The thing I struggle with in this approach is now you have spread your IT
department into areas that make it more complex to maintain home-grown
software. You now have business logic in two locations for the same
application. If a helpdesk ticket gets created for a bug, it will most
likely always involve two people to address the issues (i.e. a .NET and RPG
programmer) vs. just one. Obviously this wouldn't be a problem if everyone
in your shop knew .NET and RPG well - but I find that personality a rare

Just to clarify, I am all for modernization of existing apps. Each of us
are responsible for calculating risk of approaches and long term ROI. If
.NET has been factored in as an acceptable medium to attain modern apps then
I assume the cost to do so has been digested and agreed upon by the general
IT personnel.

With that said, I get the feeling your approach is an easy way, today, to
address your business needs. I think having business logic in two different
languages and platforms will eventually cause some fallout and you will
modify your approach to keep it in one or the other (i.e. in .NET or RPG).

I agree that .NET and/or Java needs to play a role in today's modernization
strategy (talking desktop), but I disagree with where you have placed
portions of your application. But I think we could debate that all day, and
I don't have all day, so I will just leave it at that :-)

On the web side, I can't see why people would go ASP.NET instead of
purchasing a package like Profound Logic's RPGsp which is 100% RPG _and_ it
has wizards to get you up and running fast. The cost of the product could
be paid for in months vs. the cost of having to entertain two knowledge sets
in one shop. Note that I am not completely biased towards RPGsp, it is
simply the only one I have seen that is 100% RPG and doesn't require you to
learn a new language (i.e. like Genexus).

Aaron Bartell

-----Original Message-----
From: midrange-l-bounces@xxxxxxxxxxxx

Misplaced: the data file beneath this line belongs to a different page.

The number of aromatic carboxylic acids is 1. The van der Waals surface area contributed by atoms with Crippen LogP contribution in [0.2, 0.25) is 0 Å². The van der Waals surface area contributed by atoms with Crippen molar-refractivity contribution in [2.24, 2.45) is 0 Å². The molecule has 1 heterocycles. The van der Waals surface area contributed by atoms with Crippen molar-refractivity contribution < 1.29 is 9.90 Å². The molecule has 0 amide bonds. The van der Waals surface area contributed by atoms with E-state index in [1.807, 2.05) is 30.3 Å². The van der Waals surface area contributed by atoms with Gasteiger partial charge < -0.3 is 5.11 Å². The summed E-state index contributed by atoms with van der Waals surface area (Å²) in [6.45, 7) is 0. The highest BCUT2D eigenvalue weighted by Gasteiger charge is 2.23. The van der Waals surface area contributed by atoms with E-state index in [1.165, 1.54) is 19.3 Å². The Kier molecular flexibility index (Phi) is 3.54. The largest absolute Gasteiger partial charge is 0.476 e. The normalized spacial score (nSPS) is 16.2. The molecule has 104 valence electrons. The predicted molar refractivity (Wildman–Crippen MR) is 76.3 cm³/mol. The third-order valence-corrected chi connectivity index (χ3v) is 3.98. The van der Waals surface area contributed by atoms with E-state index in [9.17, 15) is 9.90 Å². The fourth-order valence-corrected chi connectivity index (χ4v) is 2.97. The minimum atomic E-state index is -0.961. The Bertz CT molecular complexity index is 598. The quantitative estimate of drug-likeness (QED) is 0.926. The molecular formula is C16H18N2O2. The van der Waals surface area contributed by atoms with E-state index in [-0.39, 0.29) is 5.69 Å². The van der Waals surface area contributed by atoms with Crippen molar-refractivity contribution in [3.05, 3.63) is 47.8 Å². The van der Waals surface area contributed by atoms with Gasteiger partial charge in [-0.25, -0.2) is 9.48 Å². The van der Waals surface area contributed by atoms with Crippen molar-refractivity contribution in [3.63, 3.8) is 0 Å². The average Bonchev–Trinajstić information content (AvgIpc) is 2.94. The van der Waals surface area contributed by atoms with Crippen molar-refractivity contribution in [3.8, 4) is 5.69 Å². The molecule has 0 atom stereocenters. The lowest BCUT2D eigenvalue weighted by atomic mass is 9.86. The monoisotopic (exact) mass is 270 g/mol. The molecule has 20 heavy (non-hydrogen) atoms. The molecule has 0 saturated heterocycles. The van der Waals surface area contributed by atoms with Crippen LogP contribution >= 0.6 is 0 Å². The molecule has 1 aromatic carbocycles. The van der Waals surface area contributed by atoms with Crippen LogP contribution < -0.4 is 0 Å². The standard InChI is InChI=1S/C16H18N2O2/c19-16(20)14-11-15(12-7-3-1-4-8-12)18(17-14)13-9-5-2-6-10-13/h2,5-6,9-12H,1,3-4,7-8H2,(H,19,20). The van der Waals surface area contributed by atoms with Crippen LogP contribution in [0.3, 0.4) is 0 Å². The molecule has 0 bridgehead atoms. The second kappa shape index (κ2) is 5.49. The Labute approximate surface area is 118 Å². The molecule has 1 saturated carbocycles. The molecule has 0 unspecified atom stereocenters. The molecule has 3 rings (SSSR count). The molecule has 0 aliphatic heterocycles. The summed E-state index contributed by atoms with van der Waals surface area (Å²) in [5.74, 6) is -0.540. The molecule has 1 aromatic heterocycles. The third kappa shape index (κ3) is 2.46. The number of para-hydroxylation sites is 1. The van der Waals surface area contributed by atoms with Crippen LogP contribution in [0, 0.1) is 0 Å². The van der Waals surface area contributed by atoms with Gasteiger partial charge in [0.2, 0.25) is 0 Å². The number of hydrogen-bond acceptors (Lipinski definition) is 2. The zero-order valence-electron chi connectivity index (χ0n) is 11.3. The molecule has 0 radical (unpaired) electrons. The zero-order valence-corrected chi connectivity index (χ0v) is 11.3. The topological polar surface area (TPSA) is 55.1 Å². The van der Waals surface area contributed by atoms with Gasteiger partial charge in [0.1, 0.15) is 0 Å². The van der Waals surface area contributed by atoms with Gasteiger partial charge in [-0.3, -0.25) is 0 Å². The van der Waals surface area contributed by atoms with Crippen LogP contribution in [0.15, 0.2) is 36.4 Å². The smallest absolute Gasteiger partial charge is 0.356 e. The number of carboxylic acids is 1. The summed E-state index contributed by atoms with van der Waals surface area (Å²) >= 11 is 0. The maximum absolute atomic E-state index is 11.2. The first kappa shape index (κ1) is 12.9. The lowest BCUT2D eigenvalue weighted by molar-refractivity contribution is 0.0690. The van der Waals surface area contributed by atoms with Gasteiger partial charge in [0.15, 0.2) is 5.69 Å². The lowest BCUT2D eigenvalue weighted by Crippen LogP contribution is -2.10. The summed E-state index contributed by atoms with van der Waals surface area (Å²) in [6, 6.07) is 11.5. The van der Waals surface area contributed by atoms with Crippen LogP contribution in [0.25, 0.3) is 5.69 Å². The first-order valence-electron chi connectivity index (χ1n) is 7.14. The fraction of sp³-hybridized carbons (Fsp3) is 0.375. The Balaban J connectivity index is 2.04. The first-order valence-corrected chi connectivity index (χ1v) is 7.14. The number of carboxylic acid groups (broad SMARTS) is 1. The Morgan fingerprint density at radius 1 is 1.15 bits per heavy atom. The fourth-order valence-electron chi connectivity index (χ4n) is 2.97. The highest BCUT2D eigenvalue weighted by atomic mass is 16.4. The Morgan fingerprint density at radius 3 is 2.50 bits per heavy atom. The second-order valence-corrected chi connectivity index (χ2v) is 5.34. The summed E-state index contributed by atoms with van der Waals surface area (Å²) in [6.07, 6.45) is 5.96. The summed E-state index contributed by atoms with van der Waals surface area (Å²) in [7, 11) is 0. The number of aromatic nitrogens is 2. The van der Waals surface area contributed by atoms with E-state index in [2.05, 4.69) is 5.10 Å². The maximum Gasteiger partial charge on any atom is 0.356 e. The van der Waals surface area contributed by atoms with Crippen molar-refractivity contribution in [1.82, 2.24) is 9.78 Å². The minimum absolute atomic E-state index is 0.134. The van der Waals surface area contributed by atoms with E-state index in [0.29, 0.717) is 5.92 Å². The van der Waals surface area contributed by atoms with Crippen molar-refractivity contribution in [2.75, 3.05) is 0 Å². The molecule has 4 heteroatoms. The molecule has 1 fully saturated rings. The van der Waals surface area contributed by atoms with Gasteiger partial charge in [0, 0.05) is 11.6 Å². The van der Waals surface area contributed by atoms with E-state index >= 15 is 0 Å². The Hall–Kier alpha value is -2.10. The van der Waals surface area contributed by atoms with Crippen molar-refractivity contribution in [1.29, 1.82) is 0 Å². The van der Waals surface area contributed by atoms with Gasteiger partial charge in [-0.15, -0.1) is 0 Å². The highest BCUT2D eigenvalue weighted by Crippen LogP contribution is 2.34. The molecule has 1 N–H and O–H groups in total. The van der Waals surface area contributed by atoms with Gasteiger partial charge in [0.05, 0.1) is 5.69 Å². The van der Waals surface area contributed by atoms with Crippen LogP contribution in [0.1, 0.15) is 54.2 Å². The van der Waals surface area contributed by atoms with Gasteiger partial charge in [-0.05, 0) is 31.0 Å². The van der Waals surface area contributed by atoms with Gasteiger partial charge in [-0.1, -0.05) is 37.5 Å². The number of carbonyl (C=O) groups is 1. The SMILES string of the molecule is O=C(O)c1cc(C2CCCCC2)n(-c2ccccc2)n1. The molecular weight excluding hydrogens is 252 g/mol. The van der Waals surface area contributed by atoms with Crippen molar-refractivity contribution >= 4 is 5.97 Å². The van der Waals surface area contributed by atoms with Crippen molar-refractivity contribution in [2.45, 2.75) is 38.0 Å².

[mailto:midrange-l-bounces@xxxxxxxxxxxx] On Behalf Of Walden H. Leverich
Sent: Monday, October 08, 2007 8:42 AM
To: Midrange Systems Technical Discussion
Subject: RE: .NET with System i5 - where to draw the line was->RE:
NogivinguponSystem i (was: I'm about to give up)

Do you have an example of when you felt it was better to have the BL
on the
i5 vs. in .NET code.

Oops, didn't mean to not answer this part. Sure, I've got a couple:

We had a case where we needed to update a "customer", however the concept of
a customer was spread out over many data files, including some that were
sill S36 internally described files. By moving the update-customer logic to
a RPG stored proc we could make one call to the DB to update the customer
and let it spread those updates across the appropriate tables including
dealing w/internally described files w/packed data.

Another example is a data-intensive process, like say determining a price
for a product. Take the case where a product price is determined by product,
class, quantity, customer, other items on the order, etc.
The actual intelligence to calculate the price could be on the System i or
on the PC, but the data is on the System i. The performance cost of reading
all the data from the PC makes this an obvious case where you want to put
that BL on the server and just read the data on the server.

Finally, another reason is to reuse already existing complex business logic,
say a complex BOM process that's already used in the enterprise.
Sure you could recreate the logic on the PC, but why bother. You've got a
perfectly good callable routine on the System i that's been used and trusted
for years and all the bugs are worked out. Why re-implement the process and
risk introducing new bugs. Plus, by reusing the existing process you
maintain a single point of maintenance, fix/change it in one place and you
affect both the PC and green-screen processing.


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